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Guidelines on Risk Assessment for Hereditary GynCa November 4, 2007

Posted by ramunas in BRCA, breast cancer, cancer genetics, colorectal cancer, genetic testing, hereditary cancer, HNPCC, ovarian cancer.

Recently guidelines on risk assessment for inherited gynecologic cancer (Hereditary Breast/Ovarian Cancer (HBOC) and the Lynch/Hereditary Non-Polyposis Colorectal (HNPCC)) predispositions were published by The Society of Gynecologic Oncologists (SGO).

Hereditary cancer risk assessment is a process that includes assessment of risk, education and counseling conducted by a provider with expertise in cancer genetics, and may include genetic testing after appropriate consent is obtained (ref).

Genetic risk assessment enables physicians to provide individualized evaluation of the likelihood of having one of these gynecologic cancer predisposition syndromes, as well the opportunity to provide tailored screening and prevention strategies such as surveillance, chemoprevention, and prophylactic surgery that may reduce the morbidity and mortality associated with these syndromes (ref).

Up to 10% of breast cancer and 10-15% of ovarian cancer cases are related to BRCA 1/2 genes mutations (“faulty genes”), so called HBOC syndrome.

Mutations in BRCA1 genes confers a 39% to 46% chance of a woman developing ovarian cancer and a 65% to 85% risk of a woman developing breast cancer by age 70 years. The BRCA2 gene is associated with an ovarian cancer risk for 10% to 27% and a breast cancer risk for 45% to 85% by age 70 years (ref., subscription needed).

For comparison, overall life time breast cancer risk in the western population is 10-12%, and ovarian 1,5-2%.

The SGO guidelines recommend genetic risk assessment for women with a 20% to 25% likelihood of having BRCA1 or BRCA2 mutations. For patients whose probability of predisposition is greater than 5% to 10%, the guidelines suggest that genetic risk assessment “may be helpful.”(ref.)

It is a new thing (“20-25%”) for me, because to my knowledge, a guidelines in USA set by the American Society of Clinical Oncology (ASCO) suggested a 10% likelihood of finding BRCA1/2 mutations to undertake genetic testing. A stringent 20% likelihood threshold of having BCRA mutations is already applied in UK.

Lynch/HNPCC syndrome is caused by germline mutations in genes that oversee DNA mismatch repair. The family predisposition conferred by mutations in genes MLH1, MSH2, or MSH6 includes not only colorectal cancer and cancers of the endometrium but also cancers of the ovary, stomach, small intestine, and other organs. Women with one of these mutations have a 42% to 60% likelihood of developing endometrial cancer and a 9% to 12% chance of developing ovarian cancer by the age of 70 years. Their lifetime risk for colorectal cancer is 40% to 60 (via).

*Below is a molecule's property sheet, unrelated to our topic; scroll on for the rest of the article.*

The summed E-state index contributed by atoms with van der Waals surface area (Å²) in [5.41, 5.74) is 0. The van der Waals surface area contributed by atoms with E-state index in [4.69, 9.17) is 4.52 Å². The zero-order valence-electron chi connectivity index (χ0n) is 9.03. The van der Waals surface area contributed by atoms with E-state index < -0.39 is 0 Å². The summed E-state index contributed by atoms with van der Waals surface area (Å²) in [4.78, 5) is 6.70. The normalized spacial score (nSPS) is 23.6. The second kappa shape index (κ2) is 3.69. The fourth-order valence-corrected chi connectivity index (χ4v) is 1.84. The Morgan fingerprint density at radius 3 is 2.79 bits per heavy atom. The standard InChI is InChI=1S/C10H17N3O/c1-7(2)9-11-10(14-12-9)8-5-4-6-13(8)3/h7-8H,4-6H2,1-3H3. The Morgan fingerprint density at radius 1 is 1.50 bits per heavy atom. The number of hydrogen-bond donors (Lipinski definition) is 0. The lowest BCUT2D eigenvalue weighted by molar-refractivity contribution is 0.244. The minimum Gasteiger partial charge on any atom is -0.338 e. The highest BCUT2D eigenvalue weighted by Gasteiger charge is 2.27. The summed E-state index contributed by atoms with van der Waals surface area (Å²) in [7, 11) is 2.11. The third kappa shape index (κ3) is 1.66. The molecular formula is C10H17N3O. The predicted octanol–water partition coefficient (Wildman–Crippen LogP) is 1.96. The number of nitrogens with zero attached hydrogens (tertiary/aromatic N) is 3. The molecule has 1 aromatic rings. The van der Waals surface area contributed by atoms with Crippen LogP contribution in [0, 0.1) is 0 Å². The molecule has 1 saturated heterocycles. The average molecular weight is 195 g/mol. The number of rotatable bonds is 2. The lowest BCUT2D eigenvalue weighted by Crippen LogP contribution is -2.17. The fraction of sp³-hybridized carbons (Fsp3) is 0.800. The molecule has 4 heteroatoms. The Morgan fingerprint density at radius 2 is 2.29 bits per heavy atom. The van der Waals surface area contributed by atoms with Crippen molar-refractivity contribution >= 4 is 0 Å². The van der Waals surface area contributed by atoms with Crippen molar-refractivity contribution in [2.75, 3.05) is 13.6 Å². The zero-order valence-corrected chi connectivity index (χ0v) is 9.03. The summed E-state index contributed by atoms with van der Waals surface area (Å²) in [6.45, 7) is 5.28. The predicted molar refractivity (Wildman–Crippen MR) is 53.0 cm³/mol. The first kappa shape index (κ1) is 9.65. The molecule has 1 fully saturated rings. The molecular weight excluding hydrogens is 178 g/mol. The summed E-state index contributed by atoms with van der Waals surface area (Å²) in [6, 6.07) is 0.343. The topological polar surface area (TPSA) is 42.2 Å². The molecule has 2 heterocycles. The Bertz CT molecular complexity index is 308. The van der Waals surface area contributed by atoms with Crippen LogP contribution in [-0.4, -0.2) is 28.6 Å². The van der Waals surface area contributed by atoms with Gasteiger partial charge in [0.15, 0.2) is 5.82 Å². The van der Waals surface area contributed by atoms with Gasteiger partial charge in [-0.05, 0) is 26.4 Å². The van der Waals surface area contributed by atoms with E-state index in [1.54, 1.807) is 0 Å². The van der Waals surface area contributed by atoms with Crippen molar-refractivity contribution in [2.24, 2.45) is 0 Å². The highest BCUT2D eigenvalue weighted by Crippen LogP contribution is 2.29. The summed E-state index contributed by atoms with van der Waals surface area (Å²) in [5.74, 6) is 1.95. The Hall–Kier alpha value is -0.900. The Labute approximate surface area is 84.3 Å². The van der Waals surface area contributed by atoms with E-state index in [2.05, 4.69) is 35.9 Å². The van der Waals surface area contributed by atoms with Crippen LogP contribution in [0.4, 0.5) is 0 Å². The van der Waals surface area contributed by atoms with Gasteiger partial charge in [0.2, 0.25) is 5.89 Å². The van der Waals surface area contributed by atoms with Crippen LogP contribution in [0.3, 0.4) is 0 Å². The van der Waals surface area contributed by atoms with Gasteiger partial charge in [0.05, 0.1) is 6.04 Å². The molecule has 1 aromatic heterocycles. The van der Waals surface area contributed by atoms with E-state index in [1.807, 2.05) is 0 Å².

The SGO statement divides the Lynch/HNPCC guidelines into those for patients with a 20% to 25% chance of having the inherited predisposition and those with a greater than 5% to 10% chance. The guidelines reflect both personal and family profiles, with the “revised Amsterdam criteria” included for the higher-risk group.

“revised Amsterdam criteria” for HNPCC are as follows (ref.):

  • Patients have at least 3 relatives with a Lynch/HNPCC-associated cancer (colorectal cancer, cancer of the endometrium, small bowel, ureter, or renal pelvis) in 1 lineage,
  • One affected individual should be a first-degree relative of the other 2,
  • At least 2 successive generations should be affected, and
  • At least 1 HNPCC-associated cancer should be diagnosed before age 50 years.

Performing the genetic testing and finding out that a patient does or does not have a genetic mutation can allow us to reduce risks for other related cancers, and can have tremendous impact for the patient’s family members if a mutation is found.

When assessments identify women at high risk for these cancers, they could receive magnetic resonance imaging breast screening, colorectal screening with colonoscopy, and preventive surgery, but the medical community must become aware of the importance of these strategies in improving individual outcomes. (ref.)



1. Steven Murphy MD - November 6, 2007

Excellent post. I had just finished reading the article when I found your post. Excellent assessment. I think that this stringent guideline is not what is being called for hereas there is some wiggle room i.e. 10%. Traditionally counselors had been offering at 10-15% here. If you look at a retrospective analysis of SGO guidelines for referral for adnexal masses you find that they miss early tumors. I think if you useboth sets of guidelines for identifying at risk and afflicted you will be missing the boat.

2. ramunas - November 10, 2007

Thank you Steven!! Yes, I agree that strict adherence to some guidelines has the potential to miss some cases. Better is to use combination of different approaches, imho.

3. Meg - April 16, 2008

It’s nice to know that more information is coming out about the Genetic problem that I have (Lynch/HNPCC syndrome)
in the last two years since being diagnosed with the faulty gene I’ve been trying to find out as much information about it as I could.
So much so that when I Doctor’s I tend to give them more information about it then they give me, which was the case with my GP, I still have a laugh about it now.

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